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zachdwphoto
Jul 15, 2013
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IQ is a terrible measure for any of this. Broad strokes, maybe its helpful, but outside of that, useless. A GPA is always in the context of the school and major. There are plenty of ways to get a 3.8+ at a number of schools while being below 100 IQ. Just remember that the standardized exams never stop if you go the medical school route. Besides the medical school exams, you will have Steps 1, 2 and 3. In service exams, licensing exams etc. If test taking is really that difficult for you, it would be prudent to consider something else. I'm not saying give up. I'm saying think long and hard about it before you invest the next decade of your life to it.
I just wander if I will perform better on boards and steps. For me it is the verbal/math stuff that I struggle with. I wander if the exams like boards/steps will be something I'm much better at. Do you have any advice on this? I do so well in science classes especially biology and health related that I just feel like the tests in medical school will be different.

I realize there is no real way of knowing outside of being in medical school
 
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zachdwphoto
Jul 15, 2013
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GRE and SAT don't measure IQ. Besides, I think it's better to not find out your IQ. It's just a number that either makes you sad because it's too low or overconfident because it's too high.
I agree....there are some (like mensa) that try and make a correlation
 

mimelim

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I just wander if I will perform better on boards and steps. For me it is the verbal/math stuff that I struggle with. I wander if the exams like boards/steps will be something I'm much better at. Do you have any advice on this? I do so well in science classes especially biology and health related that I just feel like the tests in medical school will be different.

I realize there is no real way of knowing outside of being in medical school
You got a 6 on PS and a 10 on BS. I'm not sure how that is doing much better at the sciences. There is at worst a loose correlation between previous standardized tests and boards/steps. Hoping for a radical change is rolling the dice.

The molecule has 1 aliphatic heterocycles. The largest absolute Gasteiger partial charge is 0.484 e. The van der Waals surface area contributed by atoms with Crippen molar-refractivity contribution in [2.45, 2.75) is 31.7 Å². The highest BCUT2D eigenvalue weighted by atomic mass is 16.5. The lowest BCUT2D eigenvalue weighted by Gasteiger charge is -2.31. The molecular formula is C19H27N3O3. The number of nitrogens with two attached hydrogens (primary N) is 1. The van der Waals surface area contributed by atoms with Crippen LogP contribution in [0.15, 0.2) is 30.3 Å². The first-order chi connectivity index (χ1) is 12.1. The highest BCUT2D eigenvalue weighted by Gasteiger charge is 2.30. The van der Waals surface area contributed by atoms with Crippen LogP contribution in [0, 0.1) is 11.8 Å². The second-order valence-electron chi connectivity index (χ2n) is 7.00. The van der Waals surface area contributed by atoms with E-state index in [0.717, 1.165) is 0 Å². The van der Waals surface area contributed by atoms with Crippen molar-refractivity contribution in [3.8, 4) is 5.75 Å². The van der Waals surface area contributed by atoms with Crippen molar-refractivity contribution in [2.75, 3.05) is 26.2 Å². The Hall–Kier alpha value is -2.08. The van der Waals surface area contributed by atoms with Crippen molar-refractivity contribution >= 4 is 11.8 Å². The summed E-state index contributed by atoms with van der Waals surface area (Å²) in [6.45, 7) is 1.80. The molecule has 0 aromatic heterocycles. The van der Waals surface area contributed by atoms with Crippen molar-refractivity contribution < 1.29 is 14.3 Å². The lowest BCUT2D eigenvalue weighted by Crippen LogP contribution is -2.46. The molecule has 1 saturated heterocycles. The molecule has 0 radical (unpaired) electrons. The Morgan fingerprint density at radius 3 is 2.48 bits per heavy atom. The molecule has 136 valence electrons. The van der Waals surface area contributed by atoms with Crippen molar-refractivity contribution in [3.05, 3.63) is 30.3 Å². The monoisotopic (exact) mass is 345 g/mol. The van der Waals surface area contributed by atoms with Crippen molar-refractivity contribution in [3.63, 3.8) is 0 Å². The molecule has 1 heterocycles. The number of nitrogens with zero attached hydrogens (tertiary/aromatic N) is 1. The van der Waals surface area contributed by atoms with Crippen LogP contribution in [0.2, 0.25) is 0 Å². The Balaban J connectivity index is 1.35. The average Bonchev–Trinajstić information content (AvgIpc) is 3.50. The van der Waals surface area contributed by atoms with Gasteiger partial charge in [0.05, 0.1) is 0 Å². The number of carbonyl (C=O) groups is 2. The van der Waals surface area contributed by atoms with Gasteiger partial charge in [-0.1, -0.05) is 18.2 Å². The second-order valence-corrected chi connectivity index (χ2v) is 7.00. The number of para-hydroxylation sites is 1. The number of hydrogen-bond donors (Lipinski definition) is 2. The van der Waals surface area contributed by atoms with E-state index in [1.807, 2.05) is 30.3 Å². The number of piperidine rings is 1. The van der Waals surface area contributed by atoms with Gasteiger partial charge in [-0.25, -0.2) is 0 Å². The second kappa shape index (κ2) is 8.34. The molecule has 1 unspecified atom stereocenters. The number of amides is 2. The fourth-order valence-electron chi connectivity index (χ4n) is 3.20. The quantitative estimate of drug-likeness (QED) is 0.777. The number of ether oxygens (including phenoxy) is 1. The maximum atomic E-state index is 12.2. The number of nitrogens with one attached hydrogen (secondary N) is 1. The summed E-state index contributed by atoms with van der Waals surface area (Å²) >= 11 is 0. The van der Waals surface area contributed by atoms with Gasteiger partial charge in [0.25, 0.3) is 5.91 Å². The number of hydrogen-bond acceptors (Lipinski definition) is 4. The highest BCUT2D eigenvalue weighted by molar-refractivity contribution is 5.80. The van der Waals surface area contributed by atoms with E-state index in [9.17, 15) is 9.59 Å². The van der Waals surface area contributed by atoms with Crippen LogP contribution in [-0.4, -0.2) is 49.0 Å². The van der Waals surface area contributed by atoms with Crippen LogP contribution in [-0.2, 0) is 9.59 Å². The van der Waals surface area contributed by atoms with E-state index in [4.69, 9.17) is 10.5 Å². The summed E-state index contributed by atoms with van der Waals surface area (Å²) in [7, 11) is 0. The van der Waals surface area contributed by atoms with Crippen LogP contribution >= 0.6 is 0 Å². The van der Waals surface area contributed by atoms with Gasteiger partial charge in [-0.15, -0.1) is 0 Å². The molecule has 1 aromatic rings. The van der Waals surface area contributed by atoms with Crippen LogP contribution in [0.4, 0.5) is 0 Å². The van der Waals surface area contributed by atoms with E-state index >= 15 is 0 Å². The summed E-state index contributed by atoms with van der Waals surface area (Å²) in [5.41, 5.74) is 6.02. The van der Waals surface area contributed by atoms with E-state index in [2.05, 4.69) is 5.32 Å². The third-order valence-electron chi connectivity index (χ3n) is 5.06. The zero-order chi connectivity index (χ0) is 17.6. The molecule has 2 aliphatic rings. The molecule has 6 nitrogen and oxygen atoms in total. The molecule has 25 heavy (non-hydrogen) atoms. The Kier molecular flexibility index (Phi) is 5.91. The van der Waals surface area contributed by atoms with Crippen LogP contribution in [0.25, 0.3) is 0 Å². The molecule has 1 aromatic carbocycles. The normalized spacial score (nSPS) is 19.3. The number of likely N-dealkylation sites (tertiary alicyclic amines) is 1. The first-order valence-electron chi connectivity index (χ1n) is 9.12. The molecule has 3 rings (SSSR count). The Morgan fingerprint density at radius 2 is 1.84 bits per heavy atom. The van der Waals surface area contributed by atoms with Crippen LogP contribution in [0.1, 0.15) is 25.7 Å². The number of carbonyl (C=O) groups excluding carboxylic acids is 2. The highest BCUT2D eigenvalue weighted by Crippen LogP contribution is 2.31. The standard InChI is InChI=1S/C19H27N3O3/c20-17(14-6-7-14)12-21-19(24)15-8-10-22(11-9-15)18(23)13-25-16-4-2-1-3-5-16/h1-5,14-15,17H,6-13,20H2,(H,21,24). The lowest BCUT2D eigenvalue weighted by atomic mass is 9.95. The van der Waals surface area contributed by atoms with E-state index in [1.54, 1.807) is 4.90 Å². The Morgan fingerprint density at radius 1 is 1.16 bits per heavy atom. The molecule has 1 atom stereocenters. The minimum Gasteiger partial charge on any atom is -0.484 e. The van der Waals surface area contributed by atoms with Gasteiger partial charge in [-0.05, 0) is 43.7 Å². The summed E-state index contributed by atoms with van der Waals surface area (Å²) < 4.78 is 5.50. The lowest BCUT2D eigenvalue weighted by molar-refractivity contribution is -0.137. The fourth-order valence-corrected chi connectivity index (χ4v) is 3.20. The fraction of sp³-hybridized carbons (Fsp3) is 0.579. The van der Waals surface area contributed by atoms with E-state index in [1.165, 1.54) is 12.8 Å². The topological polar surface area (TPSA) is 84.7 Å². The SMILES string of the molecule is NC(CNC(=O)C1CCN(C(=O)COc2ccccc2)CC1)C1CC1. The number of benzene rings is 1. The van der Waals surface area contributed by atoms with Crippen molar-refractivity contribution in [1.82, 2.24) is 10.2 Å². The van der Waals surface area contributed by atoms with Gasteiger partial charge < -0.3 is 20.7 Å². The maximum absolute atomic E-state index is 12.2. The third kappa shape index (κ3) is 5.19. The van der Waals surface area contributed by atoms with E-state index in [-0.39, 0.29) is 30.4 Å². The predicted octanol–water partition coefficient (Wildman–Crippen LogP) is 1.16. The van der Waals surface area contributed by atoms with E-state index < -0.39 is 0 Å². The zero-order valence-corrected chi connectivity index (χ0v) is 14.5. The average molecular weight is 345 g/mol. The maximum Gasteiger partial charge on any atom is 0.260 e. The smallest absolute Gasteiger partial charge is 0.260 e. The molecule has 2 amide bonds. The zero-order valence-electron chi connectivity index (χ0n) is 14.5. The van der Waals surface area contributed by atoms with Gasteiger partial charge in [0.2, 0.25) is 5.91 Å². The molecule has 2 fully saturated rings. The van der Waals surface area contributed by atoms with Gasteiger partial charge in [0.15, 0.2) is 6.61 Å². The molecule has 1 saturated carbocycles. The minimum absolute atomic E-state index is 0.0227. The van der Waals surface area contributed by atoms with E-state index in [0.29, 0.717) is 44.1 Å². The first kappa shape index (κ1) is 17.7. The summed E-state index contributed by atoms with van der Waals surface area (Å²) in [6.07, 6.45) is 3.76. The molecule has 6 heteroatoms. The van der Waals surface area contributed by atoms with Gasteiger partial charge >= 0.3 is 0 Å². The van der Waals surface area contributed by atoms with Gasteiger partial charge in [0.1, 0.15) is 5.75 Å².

Jun 21, 2012
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You did well in your classes so you are probably good at solving science problems. Maybe you just need to focus on test-taking strategies? Like timing yourself more strictly or developing psychological coping skills in case you encounter tough passages, etc. Also, confidence might be a real issue!
I would take the MCAT again and see from there. Don't give up yet!

Maybe some med students could give advice on med school exams - are they more like class exams (which would be good for you)? Then all you'd need to worry about is the boards? It probably varies by school but i would imagine most schools try to prepare their students well for the boards? Maybe you didn't have a similar structured support for the MCAT. Having a structure is good for maintaining focus. For me, doing a post-bacc and not knowing anyone who was preparing for the mcat made studying much harder.
For the most part, medical school exams are meant to mimic the boards and are formatted and administered like standardized tests. Many schools even incorporate real board questions into the exams. There is also an issue of shelf exams -- these are exams given after each clinical rotation, and they ARE standardized exams that are scored against all medical students taking them (just like boards). Any person who will need accommodations on the boards needs to start establishing the need for such accommodations as early as possible (seriously, they consider whether you requested them for the SAT and MCAT) & will need/get them for medical school exams. Accordingly, if there is a reasonable accommodation that fixes this problem, it may become a moot point. However, if there isn't one, it seems like success in this field would be nearly impossible -- I would think long and hard about whether there is a possibility you'd accrue debt before realizing you cannot reach your goal.

If it were me, I'd invest significant time and money with neuropsych assessments, learning specialists, & occupational therapists to try to figure this out, simply because the cost of failing halfway down this road would be so high (it's also part of what you would need to earn accommodations on your mcat & boards).
 
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zachdwphoto
Jul 15, 2013
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You got a 6 on PS and a 10 on BS. I'm not sure how that is doing much better at the sciences. There is at worst a loose correlation between previous standardized tests and boards/steps. Hoping for a radical change is rolling the dice.
fair enough
 

rodain

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Sep 18, 2014
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did you take the medication while you took the mcat? i've heard that it actually slows intelligent people down... it gets
people with adhd w/ their minds all over the place to focus but in the process turns off a good chunk of their intelligence.
other than that, i really don't know why...